Dozens of Pepperdine students and faculty members wore all black clothing Tuesday, March 12 to honor the life of Larry Donnell Kimmons and remember the 50th anniversary of his tragic death.
On March 12, 1969, a Pepperdine security guard shot and killed Kimmons — an unarmed, 15-year-old African-American — when he tried to use the gymnasium basketball courts on the original George Pepperdine College campus in South Los Angeles.
“[Kimmons] did not deserve to lose his life that way, and I think it’s really, really important to his memory, to his legacy and to his family that we continue to remember him and continue to spread awareness to what happened to him so history won’t repeat itself,” said Shanelle Wilkins, a junior and member of the Black Student Association (BSA) who chose to wear black.
Kimmons, whose mother had previously received permission for him and his friends to use the basketball facility, was an honors student at Washington High School in Westmont, CA. Now, a painting of him hangs on the first floor of Payson Library.
“When I look at Larry Donnell’s [Kimmons] portrait in the library, I see my brother, I see my father, I see my cousin, I see people who are members of my family, my friends,” Wilkins said.
Wilkins, who finds the Kimmons shooting especially personal since it occurred in her hometown, said although many students and professors are aware of Kimmons’ death, it is still “hidden” from many.
“People should be aware that all of us are kind of benefitting from this campus and from this space as a result of what happened to him,” Wilkins said.
In a letter posted to social media and spread throughout the Pepperdine community, the BSA defined its decision to encourage everyone to wear black “as an act of memory, solidarity and mourning” for a life cut short and as an invitation for students to reflect on “how we of the best intentions also participate in injustice.”
Reactions to Kimmons’ death ranged from violent revolts among students to a list of demands from the Black Students Union. Just as the horrors of March 12 fueled racial conflict in the surrounding community during the late ’60s, Rahje Branch, alumna (2017) and former BSA co-president, said the 50th anniversary of one of the darkest days in Pepperdine’s history reminds us that racism is still present in today’s society.
“I wore black to serve as a visual reminder of the freedom struggle that began way before I was even born — that began way before Larry Kimmons was even born and killed — but a freedom struggle that exists today,” Branch said.
Although many people say they want to return to “the good old days,” Branch said remembering this anniversary serves as a reminder that for many black students, doing so would be highly disadvantageous. She said she hopes this act of solidarity will remind Pepperdine administration and faculty of their obligation to remember and inform others about Kimmons and the countless others who have been killed as a result of white supremacy.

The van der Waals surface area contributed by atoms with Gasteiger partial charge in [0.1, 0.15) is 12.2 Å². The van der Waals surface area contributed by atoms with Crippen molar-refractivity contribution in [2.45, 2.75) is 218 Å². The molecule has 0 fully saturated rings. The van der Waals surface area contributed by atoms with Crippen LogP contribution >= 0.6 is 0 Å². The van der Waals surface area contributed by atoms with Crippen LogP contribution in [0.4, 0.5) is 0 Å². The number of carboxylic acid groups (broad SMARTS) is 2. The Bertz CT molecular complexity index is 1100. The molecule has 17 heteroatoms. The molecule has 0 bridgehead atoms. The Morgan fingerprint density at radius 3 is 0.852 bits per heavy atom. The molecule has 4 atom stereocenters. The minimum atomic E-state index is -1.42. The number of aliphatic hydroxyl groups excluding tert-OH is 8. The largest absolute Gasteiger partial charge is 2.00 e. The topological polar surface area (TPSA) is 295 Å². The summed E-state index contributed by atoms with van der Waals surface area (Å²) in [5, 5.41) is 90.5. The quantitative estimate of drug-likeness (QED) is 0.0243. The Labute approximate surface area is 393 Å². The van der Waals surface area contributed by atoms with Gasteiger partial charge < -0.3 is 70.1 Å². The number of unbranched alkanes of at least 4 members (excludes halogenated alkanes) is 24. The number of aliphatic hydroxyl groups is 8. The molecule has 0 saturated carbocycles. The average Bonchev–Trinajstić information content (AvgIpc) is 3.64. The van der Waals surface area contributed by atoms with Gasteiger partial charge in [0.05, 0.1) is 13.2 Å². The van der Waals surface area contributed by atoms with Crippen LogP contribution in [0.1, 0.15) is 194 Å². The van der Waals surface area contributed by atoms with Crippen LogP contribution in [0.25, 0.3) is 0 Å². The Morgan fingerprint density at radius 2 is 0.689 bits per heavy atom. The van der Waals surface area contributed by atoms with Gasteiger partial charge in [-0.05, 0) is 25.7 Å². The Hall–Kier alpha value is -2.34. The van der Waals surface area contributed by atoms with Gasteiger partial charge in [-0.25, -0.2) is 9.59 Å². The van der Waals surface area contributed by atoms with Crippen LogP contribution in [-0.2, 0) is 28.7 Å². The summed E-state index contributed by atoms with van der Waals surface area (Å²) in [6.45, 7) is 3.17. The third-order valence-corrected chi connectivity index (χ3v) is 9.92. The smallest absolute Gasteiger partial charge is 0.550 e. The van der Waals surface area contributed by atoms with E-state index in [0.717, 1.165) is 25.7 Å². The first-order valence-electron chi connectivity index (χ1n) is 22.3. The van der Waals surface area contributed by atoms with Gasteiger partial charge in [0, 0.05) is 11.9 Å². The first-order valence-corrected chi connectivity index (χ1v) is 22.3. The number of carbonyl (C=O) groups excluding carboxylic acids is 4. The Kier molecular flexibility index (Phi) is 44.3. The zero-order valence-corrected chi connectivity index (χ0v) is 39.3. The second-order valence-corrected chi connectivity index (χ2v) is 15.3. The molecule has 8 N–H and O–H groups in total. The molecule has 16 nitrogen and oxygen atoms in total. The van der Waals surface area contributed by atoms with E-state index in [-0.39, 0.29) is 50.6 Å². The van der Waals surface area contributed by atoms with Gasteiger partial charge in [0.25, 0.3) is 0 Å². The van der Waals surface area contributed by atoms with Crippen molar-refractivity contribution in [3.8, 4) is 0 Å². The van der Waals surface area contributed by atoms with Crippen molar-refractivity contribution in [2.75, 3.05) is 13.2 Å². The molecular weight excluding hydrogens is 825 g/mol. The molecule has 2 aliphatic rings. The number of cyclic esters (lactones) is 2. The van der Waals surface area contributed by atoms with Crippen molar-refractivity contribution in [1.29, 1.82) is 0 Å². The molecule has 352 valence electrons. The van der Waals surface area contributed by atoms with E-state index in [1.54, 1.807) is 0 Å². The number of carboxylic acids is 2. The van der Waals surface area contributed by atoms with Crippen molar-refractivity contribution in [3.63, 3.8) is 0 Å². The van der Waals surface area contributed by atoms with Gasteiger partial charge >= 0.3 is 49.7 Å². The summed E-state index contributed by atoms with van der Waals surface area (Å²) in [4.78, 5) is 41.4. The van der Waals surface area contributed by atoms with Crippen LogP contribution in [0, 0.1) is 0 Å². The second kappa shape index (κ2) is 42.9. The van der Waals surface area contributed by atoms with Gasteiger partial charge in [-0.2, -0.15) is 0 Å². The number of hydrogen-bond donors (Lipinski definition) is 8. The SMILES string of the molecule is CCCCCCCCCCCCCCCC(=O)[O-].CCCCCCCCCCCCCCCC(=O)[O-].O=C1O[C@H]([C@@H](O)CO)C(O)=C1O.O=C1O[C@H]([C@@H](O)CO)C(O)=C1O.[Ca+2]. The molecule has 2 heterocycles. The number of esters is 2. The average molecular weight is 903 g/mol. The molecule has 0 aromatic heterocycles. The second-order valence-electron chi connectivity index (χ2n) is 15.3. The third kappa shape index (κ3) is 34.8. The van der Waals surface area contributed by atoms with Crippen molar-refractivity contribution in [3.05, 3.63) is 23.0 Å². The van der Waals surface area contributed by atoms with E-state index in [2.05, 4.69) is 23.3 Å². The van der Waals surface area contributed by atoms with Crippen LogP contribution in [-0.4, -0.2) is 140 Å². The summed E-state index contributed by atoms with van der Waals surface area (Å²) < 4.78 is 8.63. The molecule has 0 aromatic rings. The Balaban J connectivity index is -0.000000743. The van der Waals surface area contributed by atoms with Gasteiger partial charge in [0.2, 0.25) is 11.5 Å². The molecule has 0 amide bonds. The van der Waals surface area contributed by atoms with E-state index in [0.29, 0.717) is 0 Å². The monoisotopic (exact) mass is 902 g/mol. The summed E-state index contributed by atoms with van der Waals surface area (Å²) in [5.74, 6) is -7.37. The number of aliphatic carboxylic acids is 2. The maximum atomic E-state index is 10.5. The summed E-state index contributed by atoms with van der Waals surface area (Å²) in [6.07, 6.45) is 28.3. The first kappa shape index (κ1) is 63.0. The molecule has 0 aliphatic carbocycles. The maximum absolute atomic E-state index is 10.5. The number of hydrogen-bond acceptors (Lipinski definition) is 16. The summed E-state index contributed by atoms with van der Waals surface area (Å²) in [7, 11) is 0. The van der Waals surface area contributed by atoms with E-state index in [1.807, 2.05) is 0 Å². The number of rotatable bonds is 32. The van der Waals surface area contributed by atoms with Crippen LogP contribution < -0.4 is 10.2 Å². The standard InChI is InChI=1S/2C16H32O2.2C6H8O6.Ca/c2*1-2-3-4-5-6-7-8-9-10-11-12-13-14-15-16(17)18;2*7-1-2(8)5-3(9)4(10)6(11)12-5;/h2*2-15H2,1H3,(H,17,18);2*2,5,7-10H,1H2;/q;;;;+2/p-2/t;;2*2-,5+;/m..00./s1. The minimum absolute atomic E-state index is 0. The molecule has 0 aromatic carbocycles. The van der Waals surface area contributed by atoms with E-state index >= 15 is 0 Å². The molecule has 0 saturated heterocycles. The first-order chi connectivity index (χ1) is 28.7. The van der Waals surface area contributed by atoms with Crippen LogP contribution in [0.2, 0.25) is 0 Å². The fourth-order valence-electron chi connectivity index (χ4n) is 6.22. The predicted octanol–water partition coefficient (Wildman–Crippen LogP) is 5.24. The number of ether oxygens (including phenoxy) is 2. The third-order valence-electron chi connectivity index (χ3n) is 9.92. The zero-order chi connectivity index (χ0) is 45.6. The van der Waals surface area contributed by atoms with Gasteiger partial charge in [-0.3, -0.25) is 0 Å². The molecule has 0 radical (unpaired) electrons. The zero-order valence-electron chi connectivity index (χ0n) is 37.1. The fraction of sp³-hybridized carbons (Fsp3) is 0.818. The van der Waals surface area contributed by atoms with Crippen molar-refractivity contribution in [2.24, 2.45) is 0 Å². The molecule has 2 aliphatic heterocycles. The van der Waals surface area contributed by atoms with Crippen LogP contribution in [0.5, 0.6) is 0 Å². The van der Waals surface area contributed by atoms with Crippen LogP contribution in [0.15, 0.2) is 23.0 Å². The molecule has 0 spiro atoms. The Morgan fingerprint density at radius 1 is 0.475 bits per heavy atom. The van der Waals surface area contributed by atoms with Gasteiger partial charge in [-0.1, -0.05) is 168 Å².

“I think it’s important for professors to think about Larry’s legacy and how it connects with certain black students today in their classrooms and things that they say, things that they do, things that they teach,” Branch said.
Professor Paul Contino, who wore black and dedicated the first few minutes of his classes to raising awareness about the anniversary, wrote in an email that students and faculty can continue to honor Kimmons by following God’s command to not be afraid.
“If ‘perfect love casts out fear’ (1 John 4.18), we are called to reject the fear that difference or ‘otherness’ can sometimes elicit — a fear that some these days, sadly try to manipulate and fuel,” Contino wrote.
Contino emphasized that, in light of this past event, faith calls members of the community to foster deeper relationships with each other and be more attentive to the struggles of those around them.
“[The anniversary of Kimmon’s death] reminds us of our connection to others, and our responsibility to remember those whose suffering has, in some way, allowed us to enjoy the many gifts we do enjoy, especially here at Seaver College in Malibu,” Contino wrote. “We are connected by our common humanity and … we are each responsible to all, for all.”
David Humphrey, associate dean of student affairs for diversity and inclusion, said the issues of yesterday are still occurring today and when the community realizes this, it also realizes its responsibility to change deeply rooted racial inequality.
“To remember Larry Kimmons and to lament, but also commit ourselves to pursuing a life of justice refuses to accept that narrative as normative,” Humphrey said. “It is our responsibility to engage in the ministry of reconciliation, justice and peace-building and seek to affirm the dignity of each individual.”
Sources agreed that although remembering Larry Kimmons on the anniversary of his death is one step forward on the path to social justice, it is also paramount to remember every day of the year.
“It’s important for us to remember this because it is a part of our history, and we have to resist the temptation and resist the seduction to remember only the good things,” Humphrey said. “It’s only through remembering even those tough and uncomfortable moments that we’ll be able to grow and learn from our past mistakes as an institution.”
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